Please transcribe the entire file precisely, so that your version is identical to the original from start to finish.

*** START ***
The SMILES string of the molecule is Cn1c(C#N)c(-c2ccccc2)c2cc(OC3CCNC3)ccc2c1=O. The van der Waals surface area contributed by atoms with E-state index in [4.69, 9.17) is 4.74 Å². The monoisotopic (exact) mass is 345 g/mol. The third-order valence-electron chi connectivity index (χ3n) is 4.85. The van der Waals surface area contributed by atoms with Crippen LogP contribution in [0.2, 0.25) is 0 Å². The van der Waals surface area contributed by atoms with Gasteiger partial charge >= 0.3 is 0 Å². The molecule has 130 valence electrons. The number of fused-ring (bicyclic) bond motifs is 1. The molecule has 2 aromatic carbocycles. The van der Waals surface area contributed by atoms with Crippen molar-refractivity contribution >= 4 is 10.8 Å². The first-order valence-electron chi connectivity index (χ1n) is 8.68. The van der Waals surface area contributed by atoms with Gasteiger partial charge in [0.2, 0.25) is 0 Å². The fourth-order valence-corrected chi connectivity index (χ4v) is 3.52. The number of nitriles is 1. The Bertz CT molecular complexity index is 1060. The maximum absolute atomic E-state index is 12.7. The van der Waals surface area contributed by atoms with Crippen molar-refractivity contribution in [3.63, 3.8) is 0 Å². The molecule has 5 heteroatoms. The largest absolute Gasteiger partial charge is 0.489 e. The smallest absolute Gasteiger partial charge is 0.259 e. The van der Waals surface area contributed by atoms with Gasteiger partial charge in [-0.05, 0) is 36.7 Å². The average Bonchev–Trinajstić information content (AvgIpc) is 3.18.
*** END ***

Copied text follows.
The SMILES string of the molecule is Cn1c(C#N)c(-c2ccccc2)c2cc(OC3CCNC3)ccc2c1=O. The van der Waals surface area contributed by atoms with E-state index in [4.69, 9.17) is 4.74 Å². The monoisotopic (exact) mass is 345 g/mol. The third-order valence-electron chi connectivity index (χ3n) is 4.85. The van der Waals surface area contributed by atoms with Crippen LogP contribution in [0.2, 0.25) is 0 Å². The van der Waals surface area contributed by atoms with Gasteiger partial charge >= 0.3 is 0 Å². The molecule has 130 valence electrons. The number of fused-ring (bicyclic) bond motifs is 1. The molecule has 2 aromatic carbocycles. The van der Waals surface area contributed by atoms with Crippen molar-refractivity contribution >= 4 is 10.8 Å². The first-order valence-electron chi connectivity index (χ1n) is 8.68. The van der Waals surface area contributed by atoms with Gasteiger partial charge in [0.2, 0.25) is 0 Å². The fourth-order valence-corrected chi connectivity index (χ4v) is 3.52. The number of nitriles is 1. The Bertz CT molecular complexity index is 1060. The maximum absolute atomic E-state index is 12.7. The van der Waals surface area contributed by atoms with Crippen molar-refractivity contribution in [3.63, 3.8) is 0 Å². The molecule has 5 heteroatoms. The largest absolute Gasteiger partial charge is 0.489 e. The smallest absolute Gasteiger partial charge is 0.259 e. The van der Waals surface area contributed by atoms with Gasteiger partial charge in [-0.05, 0) is 36.7 Å². The average Bonchev–Trinajstić information content (AvgIpc) is 3.18.